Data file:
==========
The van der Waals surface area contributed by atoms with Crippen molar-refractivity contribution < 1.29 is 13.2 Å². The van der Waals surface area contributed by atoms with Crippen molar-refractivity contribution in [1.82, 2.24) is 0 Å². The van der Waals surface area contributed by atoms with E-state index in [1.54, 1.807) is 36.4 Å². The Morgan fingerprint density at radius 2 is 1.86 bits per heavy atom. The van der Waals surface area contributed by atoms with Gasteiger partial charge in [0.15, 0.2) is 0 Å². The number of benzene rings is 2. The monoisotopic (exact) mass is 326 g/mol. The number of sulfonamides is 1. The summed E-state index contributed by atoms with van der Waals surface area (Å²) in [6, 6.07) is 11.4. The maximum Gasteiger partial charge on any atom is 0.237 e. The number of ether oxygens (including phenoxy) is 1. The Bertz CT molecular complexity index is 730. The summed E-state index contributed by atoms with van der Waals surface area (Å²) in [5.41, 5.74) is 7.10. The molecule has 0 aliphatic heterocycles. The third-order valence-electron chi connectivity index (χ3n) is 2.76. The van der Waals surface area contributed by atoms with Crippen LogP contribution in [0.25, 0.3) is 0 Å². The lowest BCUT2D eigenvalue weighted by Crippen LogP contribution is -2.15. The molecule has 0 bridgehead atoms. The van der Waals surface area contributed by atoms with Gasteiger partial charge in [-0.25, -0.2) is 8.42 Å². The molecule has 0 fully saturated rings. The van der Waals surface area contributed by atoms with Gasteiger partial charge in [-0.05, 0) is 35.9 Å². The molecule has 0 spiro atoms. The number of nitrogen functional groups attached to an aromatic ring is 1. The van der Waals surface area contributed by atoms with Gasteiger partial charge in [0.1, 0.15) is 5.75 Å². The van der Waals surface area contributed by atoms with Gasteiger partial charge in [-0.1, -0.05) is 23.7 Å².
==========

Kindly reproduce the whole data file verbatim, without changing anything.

The van der Waals surface area contributed by atoms with Crippen molar-refractivity contribution < 1.29 is 13.2 Å². The van der Waals surface area contributed by atoms with Crippen molar-refractivity contribution in [1.82, 2.24) is 0 Å². The van der Waals surface area contributed by atoms with E-state index in [1.54, 1.807) is 36.4 Å². The Morgan fingerprint density at radius 2 is 1.86 bits per heavy atom. The van der Waals surface area contributed by atoms with Gasteiger partial charge in [0.15, 0.2) is 0 Å². The number of benzene rings is 2. The monoisotopic (exact) mass is 326 g/mol. The number of sulfonamides is 1. The summed E-state index contributed by atoms with van der Waals surface area (Å²) in [6, 6.07) is 11.4. The maximum Gasteiger partial charge on any atom is 0.237 e. The number of ether oxygens (including phenoxy) is 1. The Bertz CT molecular complexity index is 730. The summed E-state index contributed by atoms with van der Waals surface area (Å²) in [5.41, 5.74) is 7.10. The molecule has 0 aliphatic heterocycles. The third-order valence-electron chi connectivity index (χ3n) is 2.76. The van der Waals surface area contributed by atoms with Crippen LogP contribution in [0.25, 0.3) is 0 Å². The lowest BCUT2D eigenvalue weighted by Crippen LogP contribution is -2.15. The molecule has 0 bridgehead atoms. The van der Waals surface area contributed by atoms with Gasteiger partial charge in [-0.25, -0.2) is 8.42 Å². The molecule has 0 fully saturated rings. The van der Waals surface area contributed by atoms with Gasteiger partial charge in [-0.05, 0) is 35.9 Å². The molecule has 0 spiro atoms. The number of nitrogen functional groups attached to an aromatic ring is 1. The van der Waals surface area contributed by atoms with Gasteiger partial charge in [0.1, 0.15) is 5.75 Å². The van der Waals surface area contributed by atoms with Gasteiger partial charge in [-0.1, -0.05) is 23.7 Å².